Published Monday, July 13th, 2015
Shawn Gray researched cancer at Wayne State using equipment rarely available to undergraduates on other campuses. He graduated in May 2015.
For a chance to use cutting edge technology rarely available at large college campuses, look no further than Wayne State.
And a student at Wayne State College doesn’t even have to wait until they’re in graduate school to use it. This technology is available to undergraduates in WSC’s life sciences department.
Recent graduate Shawn Gray ’15 of Norfolk is one of those students. He used the qRT-PCR system equipment for cancer research, examining the role that telomerase, a protein enzyme, plays in cancerous cells.
“What really interested me in this research is the global effect the telomerase protein has on cancer, which is one of the most detrimental diseases around today,” said Gray, whose mother was diagnosed with breast cancer at one time. “Fortunately, my mom was able to recover, but many people do not, and I think telomerase is a major target for future cancer therapy.”
A genetics course with Dr. Doug Christensen, professor of biology at Wayne State, introduced Gray to basic cellular processes, which eventually led to his investigation.
The class learned about a part of the cell called telomeres, which act like timers for a cell – as the cell continues to divide, the telomeres shorten, and when the telomeres get too short, the cell dies. This is a good thing, because as the cell replicates, the copies are less accurate and it begins to develop mutations. A new young cell (from stem cells) takes over with a fresh slate of good DNA.
Telomerase is an enzyme protein that makes cells continue to replicate by lengthening the telomeres. This enzyme doesn’t function in normal cell replication (it’s usually just needed for a developing fetus, or a human being would not grow). Unfortunately, telomerase is activated in cancerous cells, and they continue to replicate with the mutations.
Gray’s strategy was to eliminate telomerase by stopping its production in these cell cycles. He used small interference RNA (siRNA) to shut down matching messenger RNA (mRNA) in the cell. mRNA is essentially needed for protein (or enzyme) production (in this case, the telomerase). With the lack of mRNA, Gray was able to successfully put an end to the telomerase production.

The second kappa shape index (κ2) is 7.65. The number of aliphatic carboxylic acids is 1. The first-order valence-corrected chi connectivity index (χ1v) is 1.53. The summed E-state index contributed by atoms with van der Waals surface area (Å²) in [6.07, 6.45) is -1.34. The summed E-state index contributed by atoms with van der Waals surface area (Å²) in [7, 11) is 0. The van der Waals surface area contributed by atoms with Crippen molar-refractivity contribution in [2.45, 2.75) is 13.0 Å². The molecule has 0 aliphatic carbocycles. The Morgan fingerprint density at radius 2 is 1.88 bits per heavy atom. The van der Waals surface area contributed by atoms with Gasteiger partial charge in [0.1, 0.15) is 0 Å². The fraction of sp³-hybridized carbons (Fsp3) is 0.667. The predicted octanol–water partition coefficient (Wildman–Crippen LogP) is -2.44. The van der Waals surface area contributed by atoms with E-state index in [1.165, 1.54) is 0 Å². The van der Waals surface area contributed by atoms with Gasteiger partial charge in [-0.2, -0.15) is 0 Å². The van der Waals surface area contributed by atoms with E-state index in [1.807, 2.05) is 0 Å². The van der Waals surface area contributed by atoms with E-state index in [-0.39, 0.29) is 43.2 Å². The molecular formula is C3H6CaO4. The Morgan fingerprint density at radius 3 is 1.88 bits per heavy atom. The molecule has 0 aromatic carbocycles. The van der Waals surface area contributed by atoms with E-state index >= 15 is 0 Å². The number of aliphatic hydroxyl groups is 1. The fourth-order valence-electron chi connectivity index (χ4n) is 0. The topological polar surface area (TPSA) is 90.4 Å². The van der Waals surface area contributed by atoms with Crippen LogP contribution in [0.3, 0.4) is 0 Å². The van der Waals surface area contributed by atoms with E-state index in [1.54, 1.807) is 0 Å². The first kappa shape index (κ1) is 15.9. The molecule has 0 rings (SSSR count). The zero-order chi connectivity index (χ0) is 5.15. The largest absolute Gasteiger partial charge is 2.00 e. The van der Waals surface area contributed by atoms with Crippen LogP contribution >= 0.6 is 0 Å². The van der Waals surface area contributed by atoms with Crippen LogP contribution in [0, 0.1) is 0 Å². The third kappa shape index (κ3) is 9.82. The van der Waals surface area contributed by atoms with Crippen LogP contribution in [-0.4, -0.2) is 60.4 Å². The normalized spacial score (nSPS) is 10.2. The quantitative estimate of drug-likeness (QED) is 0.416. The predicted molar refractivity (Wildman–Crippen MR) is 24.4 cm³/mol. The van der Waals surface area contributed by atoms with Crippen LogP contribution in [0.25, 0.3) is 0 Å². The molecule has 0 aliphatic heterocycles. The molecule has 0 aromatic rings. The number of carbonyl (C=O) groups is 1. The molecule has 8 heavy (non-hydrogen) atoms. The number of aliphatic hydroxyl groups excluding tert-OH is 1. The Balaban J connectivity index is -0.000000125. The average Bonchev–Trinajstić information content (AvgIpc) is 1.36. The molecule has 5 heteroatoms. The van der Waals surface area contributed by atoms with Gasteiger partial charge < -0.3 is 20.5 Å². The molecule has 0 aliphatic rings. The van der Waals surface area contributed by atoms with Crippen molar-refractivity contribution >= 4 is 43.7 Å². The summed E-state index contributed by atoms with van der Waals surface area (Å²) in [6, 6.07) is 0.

He used a variety of equipment, all available to undergrads at WSC – including an ELx800 plate reader (to measure the concentration of telomerase), Illumina PCR System (to quantify the telomerase mRNA), a tissue culture lab and an incubator.
Because of the chance to use these resources, Wayne State offered Gray a rare opportunity. Not only did he initially choose WSC because of “their high quality science program,” he said, but also because he was somewhat place bound – he lives in Norfolk with his fiancé and four-year-old daughter. Everything came together just right.
Gray graduated in May with bachelor’s degrees in biology and chemistry, but his interest in science began long before starting at WSC.
“I was always interested in science; however it wasn’t until my senior year of high school when I took an advanced chemistry course that I decided I wanted to become a research scientist,” he said. “The class was so engaging (much more than all my other classes), and I felt challenged by the content, an attribute that was lacking in many other subjects.”
Gray plans to attend graduate school in the fall of 2016, allowing his fiancé to finish college first. His first choice is the biochemistry program at the University of California-Berkeley. Until then, he will be working as a lab technician for a research company.